Editor’s Note: Theme and Variations

Michael Morain

Traditions run deep — deeper than we often realize. In our profile of Basi Affia, he told us that he borrowed the name for his comic book company, Sensi’il Studios, from a word in an Ethiopian language that describes the traditional artform of telling stories on folded pieces of paper. That’s essentially what a comic book is. It’s also what you’re holding in your hands right now.

Flip to any of these pages and you’ll find a tradition that’s been twisted in a fresh new way. On the cover, Savannah Cox sparkles in a Ballet Des Moines production of “The Nutcracker” that tosses out the classic story’s cringey cultural appropriation — based on 19th century notions about Arabians, Chinese and Russians — and relocates those sections in the natural world. You’ll meet Chiyo Nishida, the company’s first nonbinary dancer.

In our Out and About section, you’ll find notes on the latest iteration of the 700-year-old Christkindlmarket, a new musical set to Bob Dylan tunes, and a Hawkeye basketball doubleheader at Wells Fargo Arena, where Caitlin Clark will put her own spin on a legacy established by earlier generations of Iowa girls and women.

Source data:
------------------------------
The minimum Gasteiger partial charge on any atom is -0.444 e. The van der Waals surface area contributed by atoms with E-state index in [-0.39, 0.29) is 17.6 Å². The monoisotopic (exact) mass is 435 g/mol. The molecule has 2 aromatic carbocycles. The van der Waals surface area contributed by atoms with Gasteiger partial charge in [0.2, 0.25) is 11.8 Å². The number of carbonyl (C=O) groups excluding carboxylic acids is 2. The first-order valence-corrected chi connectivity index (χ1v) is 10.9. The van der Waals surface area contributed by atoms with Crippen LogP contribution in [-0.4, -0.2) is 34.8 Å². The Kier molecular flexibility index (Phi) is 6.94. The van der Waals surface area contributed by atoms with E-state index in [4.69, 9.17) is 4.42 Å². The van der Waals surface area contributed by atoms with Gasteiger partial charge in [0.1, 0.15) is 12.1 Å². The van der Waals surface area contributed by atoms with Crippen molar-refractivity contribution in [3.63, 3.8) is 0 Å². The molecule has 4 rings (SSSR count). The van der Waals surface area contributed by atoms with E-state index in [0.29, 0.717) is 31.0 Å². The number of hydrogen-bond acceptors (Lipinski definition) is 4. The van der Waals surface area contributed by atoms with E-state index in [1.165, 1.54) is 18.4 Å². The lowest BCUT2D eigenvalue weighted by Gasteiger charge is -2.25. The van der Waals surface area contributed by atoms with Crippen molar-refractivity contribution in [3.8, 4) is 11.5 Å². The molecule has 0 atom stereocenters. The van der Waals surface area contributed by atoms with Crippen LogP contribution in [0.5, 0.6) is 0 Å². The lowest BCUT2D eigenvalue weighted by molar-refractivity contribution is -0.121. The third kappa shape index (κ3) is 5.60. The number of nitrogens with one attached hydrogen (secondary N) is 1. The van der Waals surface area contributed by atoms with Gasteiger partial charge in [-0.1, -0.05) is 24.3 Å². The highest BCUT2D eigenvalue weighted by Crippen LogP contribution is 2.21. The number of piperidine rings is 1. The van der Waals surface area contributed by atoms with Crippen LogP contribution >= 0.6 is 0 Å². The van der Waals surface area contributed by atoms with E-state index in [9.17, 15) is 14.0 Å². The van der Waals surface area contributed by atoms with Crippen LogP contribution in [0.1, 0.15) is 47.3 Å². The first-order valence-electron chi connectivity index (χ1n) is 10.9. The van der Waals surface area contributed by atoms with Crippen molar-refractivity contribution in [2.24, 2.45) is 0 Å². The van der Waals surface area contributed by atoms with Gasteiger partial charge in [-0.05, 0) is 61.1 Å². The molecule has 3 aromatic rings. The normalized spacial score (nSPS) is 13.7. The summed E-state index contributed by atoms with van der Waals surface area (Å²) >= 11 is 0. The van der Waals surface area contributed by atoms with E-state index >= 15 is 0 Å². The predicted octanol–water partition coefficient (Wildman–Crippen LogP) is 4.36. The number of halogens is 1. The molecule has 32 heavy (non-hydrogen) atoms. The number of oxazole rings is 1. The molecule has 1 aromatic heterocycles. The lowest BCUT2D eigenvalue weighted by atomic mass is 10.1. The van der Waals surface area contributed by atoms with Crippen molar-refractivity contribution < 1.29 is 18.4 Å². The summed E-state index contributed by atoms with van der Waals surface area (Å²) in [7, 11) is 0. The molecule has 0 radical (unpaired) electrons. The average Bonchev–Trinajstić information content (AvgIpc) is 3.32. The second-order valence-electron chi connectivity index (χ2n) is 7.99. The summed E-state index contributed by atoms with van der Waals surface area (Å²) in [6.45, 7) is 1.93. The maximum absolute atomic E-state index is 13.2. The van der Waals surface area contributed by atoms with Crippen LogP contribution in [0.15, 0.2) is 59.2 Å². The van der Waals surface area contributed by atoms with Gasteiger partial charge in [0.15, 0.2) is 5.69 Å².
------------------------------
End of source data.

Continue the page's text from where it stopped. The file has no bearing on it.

Later you’ll read how artists are upending ideas about interior design at the Des Moines Art Center, how chefs are adapting old classics at local restaurants and how couples are making weddings more eco-friendly. And, of course, this year’s Sages Over 70 offer wise tips to learn from the past and grow with the times.

As we head into the holidays, it’s a good time to consider which traditions are worth keeping as they are and which ones could use a few creative tweaks. In my own family, some of the old Norwegians used to celebrate Christmas with a big batch of rabidou, a chewy candy made by stirring and stirring sugar, caro syrup, milk and black walnuts until at least three people were exhausted. Younger relatives took on the task for years until someone finally got tired of all the stirring, set down the bowl and asked, “Does anyone actually like this stuff?” Well, no, not really. So now, with relief, we enjoy Aunt Deb’s peanut brittle instead.

A few years after Pyotr Tchaikovsky polished off “The Nutcracker” in St. Petersburg, a different man in a different corner of the Russian empire composed a classic of his own.

“Traditiooooon … TRADITION!” the fictional milkman Tevye sings. “Without our traditions, our lives would be as shaky as a fiddler on the roof.”

Fair point. But sometimes it’s worth climbing the ladder for a new view.

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